Monday, September 22, 2008

Potential Dividend Reinvestment Plan (DRIP) Investment Screening by Morningstar.com

This weekend I ran a stock screen on Morningstar.com. I looked for companies that:

- Scored an "A" in stewardship (highest score for fiscal responsibility)
- Wide economic moat (tough for competitors to enter same market)
- Were rated at 5 stars (Morningstar's highest rating)
- Were available via dividend reinvestment plans (DRIPS)
- Low level of uncertainty about companies fair value (best level based on quality of earnings visibility, predictability of future income).

Here's what my search turned up:

Microsoft Corporation (MSFT), Business Appl, Consider Buying $29.80
Paychex Inc (PAYX), Data Processing, Consider Buying $43.40


MSFT closed Friday at $25.16, 18.4% below the consider buying price
PAYX closed Friday at $32.89, 32% below the consider buying price

From a DRIP investing perspective, PAYX is the only good choice. MSFT charges a whopping $2.5 per transaction plus 10 cents per share. It's smarter to simply use limit orders on a discount brokerage account for MSFT and name your own price. As for PAYX, there are zero fees for cash investments, auto-investments or dividend investments. You can start a PAYX DRIP by going directly to American Stock Transfer and shelling out $250 for an initial investment. $250 to much? Then go to Directinvesting and buy just one share. If you do this, you'll pay a one time commission that is pretty large... You decide.

PAYX has been on my interest list in the past. I don't plan on starting a PAYX DRIP now. I've got over 20 as is. I was merely doing the Morningstar search to see if any of my DRIPS would pass the criteria. My largest DRIP holdings are Exxon Mobil (XOM), Bank of America (BAC), Aflac (AFL), 3M (MMM), Southern Company (SO), Johnson & Johnson (JNJ) and Home Depot (HD).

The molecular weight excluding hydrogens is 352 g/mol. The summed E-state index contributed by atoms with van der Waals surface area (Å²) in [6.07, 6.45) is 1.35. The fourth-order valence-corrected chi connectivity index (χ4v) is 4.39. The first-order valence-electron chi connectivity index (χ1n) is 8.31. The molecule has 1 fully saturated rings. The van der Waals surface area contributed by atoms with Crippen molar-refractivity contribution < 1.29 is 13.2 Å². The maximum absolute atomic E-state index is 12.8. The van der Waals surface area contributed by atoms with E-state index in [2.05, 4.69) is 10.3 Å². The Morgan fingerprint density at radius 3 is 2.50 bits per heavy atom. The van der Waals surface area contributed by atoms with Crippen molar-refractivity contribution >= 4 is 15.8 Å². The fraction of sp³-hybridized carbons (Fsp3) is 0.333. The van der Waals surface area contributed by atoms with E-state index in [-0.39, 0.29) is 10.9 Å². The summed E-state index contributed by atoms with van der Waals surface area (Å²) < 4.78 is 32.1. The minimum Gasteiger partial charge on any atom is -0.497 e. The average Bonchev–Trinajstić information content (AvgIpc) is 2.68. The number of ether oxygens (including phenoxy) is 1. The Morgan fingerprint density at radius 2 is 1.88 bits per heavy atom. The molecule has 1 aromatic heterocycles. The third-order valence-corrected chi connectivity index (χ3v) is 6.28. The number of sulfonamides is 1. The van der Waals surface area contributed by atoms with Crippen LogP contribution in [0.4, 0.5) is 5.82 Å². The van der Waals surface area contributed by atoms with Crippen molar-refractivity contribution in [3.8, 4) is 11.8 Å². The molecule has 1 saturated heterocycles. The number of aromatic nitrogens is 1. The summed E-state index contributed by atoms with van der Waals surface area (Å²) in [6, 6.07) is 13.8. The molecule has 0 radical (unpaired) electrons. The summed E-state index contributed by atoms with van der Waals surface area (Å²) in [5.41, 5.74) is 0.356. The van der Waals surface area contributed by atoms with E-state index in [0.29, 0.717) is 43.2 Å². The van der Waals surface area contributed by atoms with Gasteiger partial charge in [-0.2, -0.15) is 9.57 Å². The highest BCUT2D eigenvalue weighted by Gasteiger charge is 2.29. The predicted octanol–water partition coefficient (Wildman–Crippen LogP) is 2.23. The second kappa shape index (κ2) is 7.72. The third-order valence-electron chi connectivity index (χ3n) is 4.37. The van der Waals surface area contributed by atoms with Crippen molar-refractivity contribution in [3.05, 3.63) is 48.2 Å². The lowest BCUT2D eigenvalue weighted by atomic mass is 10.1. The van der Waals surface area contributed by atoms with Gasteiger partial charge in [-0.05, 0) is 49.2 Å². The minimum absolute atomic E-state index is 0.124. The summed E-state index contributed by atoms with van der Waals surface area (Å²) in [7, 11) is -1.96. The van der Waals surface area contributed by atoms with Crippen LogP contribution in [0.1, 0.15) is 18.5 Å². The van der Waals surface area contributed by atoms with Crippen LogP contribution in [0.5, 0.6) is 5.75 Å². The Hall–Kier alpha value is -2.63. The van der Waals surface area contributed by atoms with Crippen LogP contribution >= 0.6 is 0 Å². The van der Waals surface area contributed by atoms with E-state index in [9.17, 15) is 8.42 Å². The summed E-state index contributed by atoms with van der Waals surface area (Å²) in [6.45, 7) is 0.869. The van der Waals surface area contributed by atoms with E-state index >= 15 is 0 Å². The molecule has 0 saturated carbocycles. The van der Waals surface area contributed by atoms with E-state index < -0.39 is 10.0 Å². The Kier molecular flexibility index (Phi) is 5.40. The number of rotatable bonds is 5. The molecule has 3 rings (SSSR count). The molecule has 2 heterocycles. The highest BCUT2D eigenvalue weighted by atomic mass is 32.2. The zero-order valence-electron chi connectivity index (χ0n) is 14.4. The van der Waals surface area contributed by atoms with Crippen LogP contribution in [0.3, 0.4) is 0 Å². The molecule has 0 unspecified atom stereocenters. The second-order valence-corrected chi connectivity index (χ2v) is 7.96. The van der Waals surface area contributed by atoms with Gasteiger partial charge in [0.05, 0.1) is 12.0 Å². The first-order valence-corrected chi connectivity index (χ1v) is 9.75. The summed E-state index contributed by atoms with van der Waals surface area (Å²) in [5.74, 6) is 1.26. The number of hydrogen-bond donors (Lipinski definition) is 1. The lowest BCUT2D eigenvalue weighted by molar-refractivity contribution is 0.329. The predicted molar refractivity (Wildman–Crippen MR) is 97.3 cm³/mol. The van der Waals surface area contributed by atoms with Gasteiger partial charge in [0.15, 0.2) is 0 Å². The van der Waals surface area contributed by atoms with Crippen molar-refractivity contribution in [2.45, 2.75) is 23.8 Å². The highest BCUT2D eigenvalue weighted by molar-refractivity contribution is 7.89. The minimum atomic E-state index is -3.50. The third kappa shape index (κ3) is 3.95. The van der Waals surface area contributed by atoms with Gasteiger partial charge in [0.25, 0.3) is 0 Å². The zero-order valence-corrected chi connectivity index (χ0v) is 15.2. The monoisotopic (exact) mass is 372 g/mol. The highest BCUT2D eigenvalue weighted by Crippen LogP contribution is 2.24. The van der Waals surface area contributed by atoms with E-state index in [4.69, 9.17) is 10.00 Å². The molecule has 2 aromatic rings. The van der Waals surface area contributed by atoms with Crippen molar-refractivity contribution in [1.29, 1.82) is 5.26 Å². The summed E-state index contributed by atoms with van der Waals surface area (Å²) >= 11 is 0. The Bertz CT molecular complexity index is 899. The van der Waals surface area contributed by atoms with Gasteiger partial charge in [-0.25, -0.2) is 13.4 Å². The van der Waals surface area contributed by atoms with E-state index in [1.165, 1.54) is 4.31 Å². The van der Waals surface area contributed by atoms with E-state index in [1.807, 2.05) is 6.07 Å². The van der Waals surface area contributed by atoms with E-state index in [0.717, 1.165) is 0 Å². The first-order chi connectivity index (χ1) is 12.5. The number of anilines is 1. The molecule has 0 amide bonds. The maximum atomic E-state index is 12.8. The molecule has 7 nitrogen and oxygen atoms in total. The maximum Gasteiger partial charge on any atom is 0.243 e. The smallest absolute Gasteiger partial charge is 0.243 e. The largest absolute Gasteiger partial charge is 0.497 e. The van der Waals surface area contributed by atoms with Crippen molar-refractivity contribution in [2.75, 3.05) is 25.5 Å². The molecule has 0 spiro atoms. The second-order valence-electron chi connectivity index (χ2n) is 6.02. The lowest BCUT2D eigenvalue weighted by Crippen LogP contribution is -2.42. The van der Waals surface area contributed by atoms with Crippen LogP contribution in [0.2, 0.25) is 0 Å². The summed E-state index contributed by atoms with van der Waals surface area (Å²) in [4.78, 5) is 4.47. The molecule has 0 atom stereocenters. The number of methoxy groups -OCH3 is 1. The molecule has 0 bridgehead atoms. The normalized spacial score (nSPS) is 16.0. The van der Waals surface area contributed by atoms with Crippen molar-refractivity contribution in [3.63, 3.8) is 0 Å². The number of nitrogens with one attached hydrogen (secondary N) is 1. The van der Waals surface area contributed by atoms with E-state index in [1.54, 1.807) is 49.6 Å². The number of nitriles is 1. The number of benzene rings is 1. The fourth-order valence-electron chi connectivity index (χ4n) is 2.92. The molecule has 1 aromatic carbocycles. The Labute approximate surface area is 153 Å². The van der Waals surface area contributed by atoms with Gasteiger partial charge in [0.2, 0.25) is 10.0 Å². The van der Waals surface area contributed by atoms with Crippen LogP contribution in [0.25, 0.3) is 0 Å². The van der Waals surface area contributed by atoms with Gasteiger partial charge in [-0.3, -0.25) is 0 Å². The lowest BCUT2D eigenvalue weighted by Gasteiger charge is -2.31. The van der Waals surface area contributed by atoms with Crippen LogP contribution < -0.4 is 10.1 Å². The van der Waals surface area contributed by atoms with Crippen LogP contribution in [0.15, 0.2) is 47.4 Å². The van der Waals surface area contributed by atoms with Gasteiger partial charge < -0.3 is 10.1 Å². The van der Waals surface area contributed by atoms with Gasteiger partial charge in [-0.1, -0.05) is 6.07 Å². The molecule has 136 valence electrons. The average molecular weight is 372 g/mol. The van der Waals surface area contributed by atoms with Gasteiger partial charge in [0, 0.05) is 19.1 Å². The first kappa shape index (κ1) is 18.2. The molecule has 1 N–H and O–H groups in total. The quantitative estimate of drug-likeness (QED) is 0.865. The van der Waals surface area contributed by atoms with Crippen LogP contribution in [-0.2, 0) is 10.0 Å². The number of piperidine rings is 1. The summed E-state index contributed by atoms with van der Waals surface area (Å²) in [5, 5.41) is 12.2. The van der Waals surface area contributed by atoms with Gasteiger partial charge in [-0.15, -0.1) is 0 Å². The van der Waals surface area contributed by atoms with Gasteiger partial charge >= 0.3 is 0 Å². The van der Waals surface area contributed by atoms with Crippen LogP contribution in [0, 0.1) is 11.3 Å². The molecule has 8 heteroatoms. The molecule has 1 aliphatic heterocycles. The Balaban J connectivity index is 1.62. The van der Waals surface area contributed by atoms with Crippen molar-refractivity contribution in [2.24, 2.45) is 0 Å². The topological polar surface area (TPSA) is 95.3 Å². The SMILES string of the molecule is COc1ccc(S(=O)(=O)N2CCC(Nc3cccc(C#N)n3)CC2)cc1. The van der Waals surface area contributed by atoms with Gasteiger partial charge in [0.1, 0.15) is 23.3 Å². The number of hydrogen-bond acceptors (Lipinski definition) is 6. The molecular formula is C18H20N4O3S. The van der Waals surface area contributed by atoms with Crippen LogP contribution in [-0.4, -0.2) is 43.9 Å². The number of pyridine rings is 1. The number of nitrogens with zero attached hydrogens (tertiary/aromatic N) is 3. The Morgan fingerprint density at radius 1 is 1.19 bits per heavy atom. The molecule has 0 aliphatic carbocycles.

If you're interested in setting up a DRIP in any of the above companies or a non listed company, you should start at Directinvesting. Use the Directinvesting search tool and find the "agent name" in the company prospectus supplied by Directinvesting. Next, google the named agent and see if you can buy the stock at their site for little to no initial cost. If not, go back to Directinvesting and use them for the initial purchase and transfer to the named agent. Using Directinvesting typically costs $25 - $50 in initial commission. I've used Directinvesting to establish about half of all my DRIPS. I established all the other ones by going directly to the agent used for each company's DRIP administration. Some of the most common Agents used are Computershare, Wells Fargo and New York Mellon.

Aside: I use Morningstar.com for much of my research. I get a free subscription through my employer (U.S. Navy). If you don't want to subscribe to Morningstar, a good alternative is Yahoo Finance.

1 comment:

Hank said...

Great tips and advice on which websites to go to! I love investing in DRIPs.